Located in the Kumbhu region of Nepal, the 20,075-foot Lobuche East is an easier summit than its neighbor, Everest. But that doesn’t mean it’s ordinary. Dizzying exposure and tricky rock slabs make it the most challenging of the peaks that are typically trekked to acclimatize in preparation for Everest. And according to Gerlinde Kaltenbrunner, it’s also the most beautiful. “I’ve seen a lot in terms of mountain panoramas,” she says. “But I could absolutely not get enough of the views.”
From her camp near the summit, Kaltenbrunner looked out at mountains bathed in the light of a yellow-orange sunset, looming above a thick cloud cover. “We were surrounded by Everest, Lhotse, Nuptse, Makalu, Baruntse, and Cholatse, and we had the stunning but very dangerous Pumori directly in front of us,” she says.
The trek begins in the village of Nāmche Bāzār, the main trading center for the region, and goes through a lush valley to a small village, also called Lobuche (or Lobuje), at the base of the mountain. Most people set up camp at around 18,000 feet above the village (about an hour’s trek), then make a summit bid the next morning. “It’s a place where we can truly appreciate the dimension of nature, its uniqueness and value—far away from any comfort and distraction,” says Kaltenbrunner.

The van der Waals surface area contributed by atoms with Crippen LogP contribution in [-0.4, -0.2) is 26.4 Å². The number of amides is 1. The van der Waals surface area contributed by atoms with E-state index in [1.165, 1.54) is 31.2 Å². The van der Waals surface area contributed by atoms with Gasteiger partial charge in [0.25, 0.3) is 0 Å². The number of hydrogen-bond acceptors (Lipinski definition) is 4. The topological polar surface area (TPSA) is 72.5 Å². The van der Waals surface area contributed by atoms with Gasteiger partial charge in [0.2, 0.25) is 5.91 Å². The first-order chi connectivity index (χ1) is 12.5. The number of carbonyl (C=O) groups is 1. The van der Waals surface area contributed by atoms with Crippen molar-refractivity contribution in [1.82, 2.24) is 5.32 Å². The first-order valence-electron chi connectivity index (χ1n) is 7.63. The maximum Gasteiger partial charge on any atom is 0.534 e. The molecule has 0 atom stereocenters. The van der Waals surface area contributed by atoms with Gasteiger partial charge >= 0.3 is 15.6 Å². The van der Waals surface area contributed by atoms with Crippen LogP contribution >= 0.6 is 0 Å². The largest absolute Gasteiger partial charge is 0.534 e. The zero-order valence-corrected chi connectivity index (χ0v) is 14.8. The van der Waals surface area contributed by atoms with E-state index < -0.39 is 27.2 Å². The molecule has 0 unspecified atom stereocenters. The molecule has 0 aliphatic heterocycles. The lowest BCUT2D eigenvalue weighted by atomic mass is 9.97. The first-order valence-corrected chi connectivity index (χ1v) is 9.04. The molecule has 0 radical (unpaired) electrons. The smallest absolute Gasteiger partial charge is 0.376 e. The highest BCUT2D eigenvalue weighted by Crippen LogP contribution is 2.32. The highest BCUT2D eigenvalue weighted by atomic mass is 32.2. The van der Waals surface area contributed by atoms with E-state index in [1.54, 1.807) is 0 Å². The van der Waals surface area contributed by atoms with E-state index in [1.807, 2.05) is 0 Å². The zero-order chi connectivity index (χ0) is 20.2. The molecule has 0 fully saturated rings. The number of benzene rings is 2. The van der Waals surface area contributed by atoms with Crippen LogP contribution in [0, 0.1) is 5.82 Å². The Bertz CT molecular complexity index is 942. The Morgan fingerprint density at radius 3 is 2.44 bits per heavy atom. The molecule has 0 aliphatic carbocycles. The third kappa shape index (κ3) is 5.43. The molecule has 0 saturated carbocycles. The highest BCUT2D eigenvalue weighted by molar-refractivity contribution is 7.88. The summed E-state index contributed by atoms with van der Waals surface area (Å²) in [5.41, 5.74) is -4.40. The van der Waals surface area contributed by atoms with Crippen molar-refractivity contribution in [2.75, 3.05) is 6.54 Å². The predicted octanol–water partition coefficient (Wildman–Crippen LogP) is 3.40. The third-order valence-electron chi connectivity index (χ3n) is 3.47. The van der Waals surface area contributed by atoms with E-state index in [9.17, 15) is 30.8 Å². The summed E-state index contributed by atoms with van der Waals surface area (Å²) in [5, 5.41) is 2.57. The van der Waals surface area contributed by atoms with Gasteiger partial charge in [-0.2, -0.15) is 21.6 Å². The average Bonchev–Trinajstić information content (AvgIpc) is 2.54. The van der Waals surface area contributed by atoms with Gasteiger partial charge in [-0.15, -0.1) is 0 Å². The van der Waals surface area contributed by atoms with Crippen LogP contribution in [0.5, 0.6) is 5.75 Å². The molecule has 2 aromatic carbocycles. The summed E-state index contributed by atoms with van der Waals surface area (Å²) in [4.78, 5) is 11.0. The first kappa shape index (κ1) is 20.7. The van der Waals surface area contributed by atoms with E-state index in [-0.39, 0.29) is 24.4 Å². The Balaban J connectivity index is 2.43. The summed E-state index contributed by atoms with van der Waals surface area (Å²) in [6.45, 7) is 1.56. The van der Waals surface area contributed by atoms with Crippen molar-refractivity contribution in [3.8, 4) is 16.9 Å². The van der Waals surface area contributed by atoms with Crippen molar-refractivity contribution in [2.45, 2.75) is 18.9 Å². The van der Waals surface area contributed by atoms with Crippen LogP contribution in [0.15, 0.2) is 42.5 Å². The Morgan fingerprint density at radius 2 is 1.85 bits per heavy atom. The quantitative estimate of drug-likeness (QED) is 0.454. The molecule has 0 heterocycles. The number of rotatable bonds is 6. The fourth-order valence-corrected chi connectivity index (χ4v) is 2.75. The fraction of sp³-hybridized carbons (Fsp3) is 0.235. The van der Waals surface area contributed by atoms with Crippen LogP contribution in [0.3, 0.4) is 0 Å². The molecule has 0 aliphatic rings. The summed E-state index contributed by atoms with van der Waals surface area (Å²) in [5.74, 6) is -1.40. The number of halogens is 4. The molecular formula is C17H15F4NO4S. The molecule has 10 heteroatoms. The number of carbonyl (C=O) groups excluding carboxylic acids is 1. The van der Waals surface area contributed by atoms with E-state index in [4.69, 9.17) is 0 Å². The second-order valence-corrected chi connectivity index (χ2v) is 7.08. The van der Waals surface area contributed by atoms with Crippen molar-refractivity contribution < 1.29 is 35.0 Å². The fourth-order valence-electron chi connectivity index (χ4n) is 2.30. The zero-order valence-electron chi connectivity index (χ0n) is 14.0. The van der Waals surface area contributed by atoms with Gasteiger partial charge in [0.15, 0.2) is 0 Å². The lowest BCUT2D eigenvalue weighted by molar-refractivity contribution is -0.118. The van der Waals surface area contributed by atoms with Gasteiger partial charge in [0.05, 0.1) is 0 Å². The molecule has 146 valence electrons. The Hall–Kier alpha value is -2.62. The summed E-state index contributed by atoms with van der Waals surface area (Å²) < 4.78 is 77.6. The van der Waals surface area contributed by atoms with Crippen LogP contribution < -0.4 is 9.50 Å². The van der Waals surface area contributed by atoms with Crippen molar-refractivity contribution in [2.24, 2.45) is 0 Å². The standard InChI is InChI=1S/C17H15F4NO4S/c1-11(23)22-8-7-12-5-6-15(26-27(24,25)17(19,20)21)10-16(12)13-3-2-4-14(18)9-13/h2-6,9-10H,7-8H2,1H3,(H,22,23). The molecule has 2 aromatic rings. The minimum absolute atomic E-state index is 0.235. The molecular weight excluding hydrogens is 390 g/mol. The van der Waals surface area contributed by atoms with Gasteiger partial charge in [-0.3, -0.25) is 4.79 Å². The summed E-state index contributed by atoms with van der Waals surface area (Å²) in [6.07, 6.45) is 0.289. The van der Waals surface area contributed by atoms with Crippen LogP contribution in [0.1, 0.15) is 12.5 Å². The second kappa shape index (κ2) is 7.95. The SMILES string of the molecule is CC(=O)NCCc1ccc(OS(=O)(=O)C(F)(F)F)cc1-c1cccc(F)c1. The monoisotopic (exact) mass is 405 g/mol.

In 2011, on her fourth attempt on K2, Austrian mountaineer Gerlinde Kaltenbrunner stood on the summit of the world’s most deadly peak. In doing so, she became the first woman to summit all 14 8,000-meter peaks without supplemental oxygen or porters. Read her Adventurers of the Year profile.
Gerlinde Kalterbrunner's Gear Pick: PrimaLoft Jacket & Deuter Rucksack
“I never go on expedition without my turquoise bracelet. It is a symbol for strength, energy, success, and health,” says Kaltenbrunner. “I also love my PrimaLoft jacket (Schöffel) and my Deuter rucksack.”